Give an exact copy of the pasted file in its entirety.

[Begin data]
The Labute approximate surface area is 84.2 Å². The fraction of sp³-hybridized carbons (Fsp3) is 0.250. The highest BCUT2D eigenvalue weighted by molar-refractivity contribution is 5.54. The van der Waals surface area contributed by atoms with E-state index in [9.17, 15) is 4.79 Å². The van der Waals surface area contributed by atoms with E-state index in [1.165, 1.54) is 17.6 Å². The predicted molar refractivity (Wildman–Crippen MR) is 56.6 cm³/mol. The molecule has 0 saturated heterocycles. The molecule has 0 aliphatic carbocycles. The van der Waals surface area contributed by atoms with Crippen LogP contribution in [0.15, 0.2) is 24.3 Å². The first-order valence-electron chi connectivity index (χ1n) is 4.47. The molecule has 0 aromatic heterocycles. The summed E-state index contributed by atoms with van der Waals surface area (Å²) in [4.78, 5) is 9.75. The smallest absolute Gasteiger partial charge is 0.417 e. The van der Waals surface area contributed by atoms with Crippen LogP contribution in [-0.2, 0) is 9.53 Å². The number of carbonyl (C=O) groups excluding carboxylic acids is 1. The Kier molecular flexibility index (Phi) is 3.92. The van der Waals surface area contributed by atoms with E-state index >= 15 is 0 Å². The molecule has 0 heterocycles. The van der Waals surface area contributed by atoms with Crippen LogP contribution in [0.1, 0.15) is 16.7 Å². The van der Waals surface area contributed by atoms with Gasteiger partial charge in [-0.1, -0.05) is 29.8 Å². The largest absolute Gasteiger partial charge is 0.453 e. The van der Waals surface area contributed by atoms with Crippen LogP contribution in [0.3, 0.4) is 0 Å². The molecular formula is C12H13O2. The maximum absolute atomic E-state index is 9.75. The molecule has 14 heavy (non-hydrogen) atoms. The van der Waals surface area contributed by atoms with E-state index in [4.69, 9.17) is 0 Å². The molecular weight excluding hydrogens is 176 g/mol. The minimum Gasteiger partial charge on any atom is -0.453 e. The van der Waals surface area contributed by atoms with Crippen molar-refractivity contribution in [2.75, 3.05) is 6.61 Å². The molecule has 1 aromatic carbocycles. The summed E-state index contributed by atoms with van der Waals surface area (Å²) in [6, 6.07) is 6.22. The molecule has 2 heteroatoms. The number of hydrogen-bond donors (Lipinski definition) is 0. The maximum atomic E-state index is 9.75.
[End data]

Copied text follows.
The Labute approximate surface area is 84.2 Å². The fraction of sp³-hybridized carbons (Fsp3) is 0.250. The highest BCUT2D eigenvalue weighted by molar-refractivity contribution is 5.54. The van der Waals surface area contributed by atoms with E-state index in [9.17, 15) is 4.79 Å². The van der Waals surface area contributed by atoms with E-state index in [1.165, 1.54) is 17.6 Å². The predicted molar refractivity (Wildman–Crippen MR) is 56.6 cm³/mol. The molecule has 0 saturated heterocycles. The molecule has 0 aliphatic carbocycles. The van der Waals surface area contributed by atoms with Crippen LogP contribution in [0.15, 0.2) is 24.3 Å². The first-order valence-electron chi connectivity index (χ1n) is 4.47. The molecule has 0 aromatic heterocycles. The summed E-state index contributed by atoms with van der Waals surface area (Å²) in [4.78, 5) is 9.75. The smallest absolute Gasteiger partial charge is 0.417 e. The van der Waals surface area contributed by atoms with Crippen LogP contribution in [-0.2, 0) is 9.53 Å². The number of carbonyl (C=O) groups excluding carboxylic acids is 1. The Kier molecular flexibility index (Phi) is 3.92. The van der Waals surface area contributed by atoms with E-state index >= 15 is 0 Å². The molecule has 0 heterocycles. The van der Waals surface area contributed by atoms with Crippen LogP contribution in [0.1, 0.15) is 16.7 Å². The van der Waals surface area contributed by atoms with Gasteiger partial charge in [-0.1, -0.05) is 29.8 Å². The largest absolute Gasteiger partial charge is 0.453 e. The van der Waals surface area contributed by atoms with Crippen LogP contribution in [0.3, 0.4) is 0 Å². The molecular formula is C12H13O2. The maximum absolute atomic E-state index is 9.75. The molecule has 14 heavy (non-hydrogen) atoms. The van der Waals surface area contributed by atoms with E-state index in [4.69, 9.17) is 0 Å². The molecular weight excluding hydrogens is 176 g/mol. The minimum Gasteiger partial charge on any atom is -0.453 e. The van der Waals surface area contributed by atoms with Crippen molar-refractivity contribution in [2.75, 3.05) is 6.61 Å². The molecule has 1 aromatic carbocycles. The summed E-state index contributed by atoms with van der Waals surface area (Å²) in [6, 6.07) is 6.22. The molecule has 2 heteroatoms. The number of hydrogen-bond donors (Lipinski definition) is 0. The maximum atomic E-state index is 9.75.